Take the 2-minute tour ×
Physics Stack Exchange is a question and answer site for active researchers, academics and students of physics. It's 100% free, no registration required.

I am designing a Tube heat-exchanger, similar to this:

Heat exchanger image

My process requires water (at room temperature, 18C ~ 22C) that is being pumped out of a small tank (300 Liters) to be heated in a heat-exchanger to upto 65C. I have to use steam from a small steam generator (which we have to purchase) to heat that water.

The primary purpose of the system is to pump out water from a small tank (300 Liters) with a pump and spray it in another tank with a nozzle for cleaning the tank. Once the water is sprayed in the final tank, it will be drained. For effective cleaning, we need the water heated to around 60C ~ 65C.

I am looking for advice or a way to calculate how to design a simple heat exchanger for the system. The data i have at hand is the flow rate of water out of the pump, which is around 35 Liters per minute. The pipe at the pump outlet will be Stainless Steel, 1/2" in diameter (OD).

Can any one point me in the right direction or help me calculate the following :

1) Size of outer shell of heat exchanger, 2) Size/Diameter of inner tubes of heat exchanger, 3) Number of inner tubes (or passes) of heat exchanger, 4) Steam flow-rate to achieve my desired results.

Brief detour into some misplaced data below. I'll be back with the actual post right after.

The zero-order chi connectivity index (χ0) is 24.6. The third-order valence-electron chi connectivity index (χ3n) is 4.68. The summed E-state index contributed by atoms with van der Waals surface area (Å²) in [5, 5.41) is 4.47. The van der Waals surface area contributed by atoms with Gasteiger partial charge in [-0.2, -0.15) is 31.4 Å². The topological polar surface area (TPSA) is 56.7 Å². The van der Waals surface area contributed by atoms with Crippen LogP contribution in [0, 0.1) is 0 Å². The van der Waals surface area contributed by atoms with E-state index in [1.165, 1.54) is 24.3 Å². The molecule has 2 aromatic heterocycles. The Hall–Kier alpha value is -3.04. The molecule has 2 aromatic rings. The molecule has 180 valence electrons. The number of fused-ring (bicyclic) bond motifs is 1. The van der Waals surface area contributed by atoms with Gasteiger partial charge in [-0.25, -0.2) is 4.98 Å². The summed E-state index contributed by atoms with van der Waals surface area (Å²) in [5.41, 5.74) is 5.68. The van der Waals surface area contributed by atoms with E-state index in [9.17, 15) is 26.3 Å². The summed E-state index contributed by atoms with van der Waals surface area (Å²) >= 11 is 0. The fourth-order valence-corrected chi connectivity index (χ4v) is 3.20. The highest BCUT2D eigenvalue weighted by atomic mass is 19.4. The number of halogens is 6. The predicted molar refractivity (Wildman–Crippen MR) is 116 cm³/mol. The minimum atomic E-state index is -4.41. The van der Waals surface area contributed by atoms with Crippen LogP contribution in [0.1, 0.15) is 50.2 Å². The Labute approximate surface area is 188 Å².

Thanks. Zee

share|improve this question
Hi Zee, and welcome to Physics Stack Exchange! I'm not sure if this is quite on topic here; in general this site is more for conceptual questions rather than questions about how to build things. I'll have to see what the community's thoughts are. –  David Z Dec 6 '11 at 21:57
I'm quite shure that this is off topics. And Zee: physicists do not know about such things. I had to learn that to a certain extent, and I found that "heat transfer" business horrible (Incredible complicated and results are very inaccurate). As a practical solution for Your purpose: Buy a steam injector. This small and inexpensive apparatus mixes the steam into the water and voila! –  Georg Dec 6 '11 at 22:19
Thanks George, but we can not "inject" anything into the water. We might need to buy something off the shelf, but since i have some time on my hand and since i can play around with some mechanical stuff, i was wanting to try my had at it. I only need or am looking for TU or heat transfer calculations to give me a picture of how things will go and then i can determine sizes or other parameters for the applicatino. –  Zee Dec 6 '11 at 22:22
You spoke of a steam generator that You are going to purchase. Thus You will have steam to inject, right? If You insist to delve in that disgusting business then google for "heat transfer". BTW. Heating water in a recuperator (the correct name for what You call a heat exchanger) to 65 °C is complicated, because You have to maintain a partial vaccum on the steam side, and You need a barometric drain to get the condensed water out of the vacuum. –  Georg Dec 6 '11 at 22:38

Your Answer


By posting your answer, you agree to the privacy policy and terms of service.

Browse other questions tagged or ask your own question.